We saw an odd creature moving in the pond... it looked like a strange snake swimming with its head high above the water. We later found out it was an Ahinga, also called a "snake bird". We understood the appellation.

Returning to the campground, we stopped at a shore-side park in Titusville and spied an osprey on a piling, consuming its lunch.
From Titusville we crossed a bridge to reach Merritt Island and its National Wildlife Refuge. A gathering of vultures (and strong smell) met us as we drove over to the visitor's center. The rangers guessed they were dining on a road-kill wild pig.
The eastern shore of the island is a part of the Cape Canaveral National Seashore. Boardwalks keep you off the delicate dunes,
but you can walk the beach ...
and pick up shells
The back side of the dunes is an estuary with lots of birds. Such as this Reddish Egret...
and roseate spoonbills: this is the only area we saw them.
Plugging in at the campsite for the night Dick inadvertently disturbed a couple of lizards who had made it their home.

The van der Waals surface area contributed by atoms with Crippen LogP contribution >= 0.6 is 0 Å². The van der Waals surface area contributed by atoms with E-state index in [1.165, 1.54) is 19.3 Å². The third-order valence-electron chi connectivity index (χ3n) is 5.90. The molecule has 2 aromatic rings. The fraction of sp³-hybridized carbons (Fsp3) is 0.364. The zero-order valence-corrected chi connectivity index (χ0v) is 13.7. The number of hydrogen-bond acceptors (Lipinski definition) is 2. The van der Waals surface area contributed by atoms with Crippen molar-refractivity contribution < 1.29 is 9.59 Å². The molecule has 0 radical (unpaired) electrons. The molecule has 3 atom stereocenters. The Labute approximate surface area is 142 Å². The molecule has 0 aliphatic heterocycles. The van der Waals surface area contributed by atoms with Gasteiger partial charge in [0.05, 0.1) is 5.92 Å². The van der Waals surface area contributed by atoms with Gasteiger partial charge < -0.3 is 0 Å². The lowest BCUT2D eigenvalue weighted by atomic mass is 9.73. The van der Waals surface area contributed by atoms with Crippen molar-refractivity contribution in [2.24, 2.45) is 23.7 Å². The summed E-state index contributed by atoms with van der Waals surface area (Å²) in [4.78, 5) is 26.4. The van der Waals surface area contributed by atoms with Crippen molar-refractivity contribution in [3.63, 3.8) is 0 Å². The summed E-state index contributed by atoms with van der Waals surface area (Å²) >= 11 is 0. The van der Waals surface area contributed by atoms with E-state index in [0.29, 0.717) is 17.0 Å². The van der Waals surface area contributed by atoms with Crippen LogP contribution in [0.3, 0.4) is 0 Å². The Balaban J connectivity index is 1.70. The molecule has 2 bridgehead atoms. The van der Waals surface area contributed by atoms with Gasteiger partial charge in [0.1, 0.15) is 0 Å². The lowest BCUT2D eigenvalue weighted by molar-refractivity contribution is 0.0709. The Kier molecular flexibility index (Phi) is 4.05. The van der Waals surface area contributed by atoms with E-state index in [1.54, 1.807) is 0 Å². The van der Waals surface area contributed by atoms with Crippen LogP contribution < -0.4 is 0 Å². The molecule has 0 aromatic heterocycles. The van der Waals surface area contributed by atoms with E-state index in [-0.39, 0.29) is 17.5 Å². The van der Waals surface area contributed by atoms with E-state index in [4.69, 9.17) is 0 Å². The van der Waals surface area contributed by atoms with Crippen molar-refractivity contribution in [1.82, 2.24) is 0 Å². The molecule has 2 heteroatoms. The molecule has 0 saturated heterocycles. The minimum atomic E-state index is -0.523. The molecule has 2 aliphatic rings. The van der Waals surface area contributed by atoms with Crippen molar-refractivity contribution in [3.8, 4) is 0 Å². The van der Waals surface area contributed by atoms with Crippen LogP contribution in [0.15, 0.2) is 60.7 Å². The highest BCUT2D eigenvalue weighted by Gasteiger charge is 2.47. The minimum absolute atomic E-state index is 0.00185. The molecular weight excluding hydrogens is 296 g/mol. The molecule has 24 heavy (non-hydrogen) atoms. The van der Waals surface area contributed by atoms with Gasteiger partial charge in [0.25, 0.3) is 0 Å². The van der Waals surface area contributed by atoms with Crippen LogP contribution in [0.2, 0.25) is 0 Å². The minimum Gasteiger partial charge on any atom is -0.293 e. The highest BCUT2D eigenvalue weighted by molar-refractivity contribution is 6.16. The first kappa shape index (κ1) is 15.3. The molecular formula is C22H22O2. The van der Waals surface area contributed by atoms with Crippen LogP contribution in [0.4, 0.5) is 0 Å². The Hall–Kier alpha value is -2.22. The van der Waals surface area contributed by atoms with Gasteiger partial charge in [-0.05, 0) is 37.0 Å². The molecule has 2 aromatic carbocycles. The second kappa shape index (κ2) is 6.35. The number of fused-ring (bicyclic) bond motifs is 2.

In the early evening we experimented with a fan to cool the space down. By dawn we resolved to buy another layer of blankets.

The van had a rear bench seat that could be turned into quite a long bed running fore-and-aft. We're both short enough that we could comfortably sleep sideways, across the vehicle. That allowed us to keep a footwell and wooden storage bench/shelf accessible at all times.

Most mornings we microwaved oatmeal for breakfast just like at home. The van's small electric refrigerator made it easy to keep the milk, OJ, ham and cheese.

The satellite launch we had aimed for was posponed for two days. We'd allotted an extra day for a one-day shift, but two thwarted us. We consoled ourselves on the 3rd by spending the morning with more cavorting in the wildlife refuge and national seashore. That afternoon we went over to NASA's Kennedy Space Center to see the sights.